For Maia, constant concerns include inadequate data collection and how accurate data might be incorporated into truly effective public policy in the fight against racism in public security.
“Data on diversity and racial issues, both in our country and in our territory (Baixada Fluminense) will guide the search for the underlying aspects of violence in the three bulletins that the Fórum Grita Baixada will produce. We seek to illustrate the centrality of race in the analyses of the Baixada Fluminense. Issues of race and class must structure all approaches to violence and public security from the perspective of human rights in Brazil. Last year, for example, according to official figures from the Rio de Janeiro Public Security Institute (ISP), the police killed 404 people in Baixada Fluminense. In the first six months of 2021, 255 people were killed by police in this region alone. We must ask ourselves what kind of security we are talking about: a policy that does not protect lives, but simply takes them away,” says Maia.
Fórum Grita Baixada has been tracking the information provided by Fogo Cruzado and other data production platforms (such as the Network of Public Security Observatories) with extreme concern. Cities such as Duque de Caxias, Nova Iguaçu, Belford Roxo, São João de Meriti, and Mesquita have seen an increase in shootings. Political-electoral violence has returned to the region with the approach of the elections, alongside ongoing police violence and mass shootings, which are often not even reported by mainstream media. The expansion of militias, which at times join forces with paramilitary groups, civilians, and the drug trade, reflects the complex connections and internal disputes that have increased the number of deaths in Baixada Fluminense.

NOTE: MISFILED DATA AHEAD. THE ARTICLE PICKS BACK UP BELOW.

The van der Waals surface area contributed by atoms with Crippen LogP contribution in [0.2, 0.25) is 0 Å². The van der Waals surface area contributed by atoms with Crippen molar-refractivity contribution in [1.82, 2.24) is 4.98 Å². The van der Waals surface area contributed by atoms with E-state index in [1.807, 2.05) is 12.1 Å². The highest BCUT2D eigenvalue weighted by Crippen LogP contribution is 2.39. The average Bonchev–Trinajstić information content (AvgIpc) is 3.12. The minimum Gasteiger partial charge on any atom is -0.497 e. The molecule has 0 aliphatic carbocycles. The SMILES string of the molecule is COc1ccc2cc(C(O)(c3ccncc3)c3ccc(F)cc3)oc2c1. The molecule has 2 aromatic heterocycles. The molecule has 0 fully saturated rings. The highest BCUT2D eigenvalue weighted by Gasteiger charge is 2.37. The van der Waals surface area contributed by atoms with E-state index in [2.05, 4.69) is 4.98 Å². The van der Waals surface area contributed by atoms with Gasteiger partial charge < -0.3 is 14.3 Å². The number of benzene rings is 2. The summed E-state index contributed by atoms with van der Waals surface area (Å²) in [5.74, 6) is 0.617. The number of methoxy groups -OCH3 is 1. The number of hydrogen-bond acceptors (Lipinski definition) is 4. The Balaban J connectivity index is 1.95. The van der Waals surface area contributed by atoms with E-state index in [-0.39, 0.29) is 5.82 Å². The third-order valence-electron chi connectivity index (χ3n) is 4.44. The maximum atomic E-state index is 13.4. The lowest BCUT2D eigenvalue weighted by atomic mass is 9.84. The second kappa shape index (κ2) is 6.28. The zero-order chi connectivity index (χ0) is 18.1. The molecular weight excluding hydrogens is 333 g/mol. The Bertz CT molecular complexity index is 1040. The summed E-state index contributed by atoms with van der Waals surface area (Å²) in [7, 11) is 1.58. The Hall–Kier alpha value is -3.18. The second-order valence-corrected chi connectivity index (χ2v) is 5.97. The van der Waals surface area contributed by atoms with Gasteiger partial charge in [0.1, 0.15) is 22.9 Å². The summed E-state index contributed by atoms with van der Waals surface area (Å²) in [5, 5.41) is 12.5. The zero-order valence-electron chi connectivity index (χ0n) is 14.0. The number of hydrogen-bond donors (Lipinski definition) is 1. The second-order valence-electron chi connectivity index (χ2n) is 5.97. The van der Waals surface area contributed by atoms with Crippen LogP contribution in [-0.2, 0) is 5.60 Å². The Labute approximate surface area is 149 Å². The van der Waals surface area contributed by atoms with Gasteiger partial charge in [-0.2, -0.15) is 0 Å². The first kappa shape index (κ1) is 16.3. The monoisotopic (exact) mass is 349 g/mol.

“For children and teenagers, the racial profile is, unfortunately, always the same. They are black, poor, and live in areas that are often devoid of rights and justice. So, the State makes itself present there through police operations and delivers all the ills of this violent and racist State to these citizens, which it considers second-class,” says Araújo.
Fórum Grita Baixada’s third bulletin will retrieve updated data on police violence throughout 2021. It will continue to discuss, through counternarratives, the perspective of Baixada Fluminense’s population on state violence. A study on forced disappearances conducted alongside the Rural Federal University of Rio de Janeiro (UFRRJ) will also be included in the bulletin: the third report is due out soon. A course on the history of urban and state violence in the Baixada is also being prepared in partnership with UFRRJ, as well as a documentary short film on structural racism and state violence produced by Quiprocó Films, who also produced the award-winning Our Dead Have a Voice.
Article written by Fabio Leon and produced in a partnership between RioOnWatch and Fórum Grita Baixada. Fabio Leon is a journalist, human rights activist, and media advisor with Fórum Grita Baixada. Fórum Grita Baixada is a coalition of civil society organizations and individuals drawn together in support of initiatives directed at human rights and public security, focused on and acting in the Baixada Fluminense region of Greater Rio.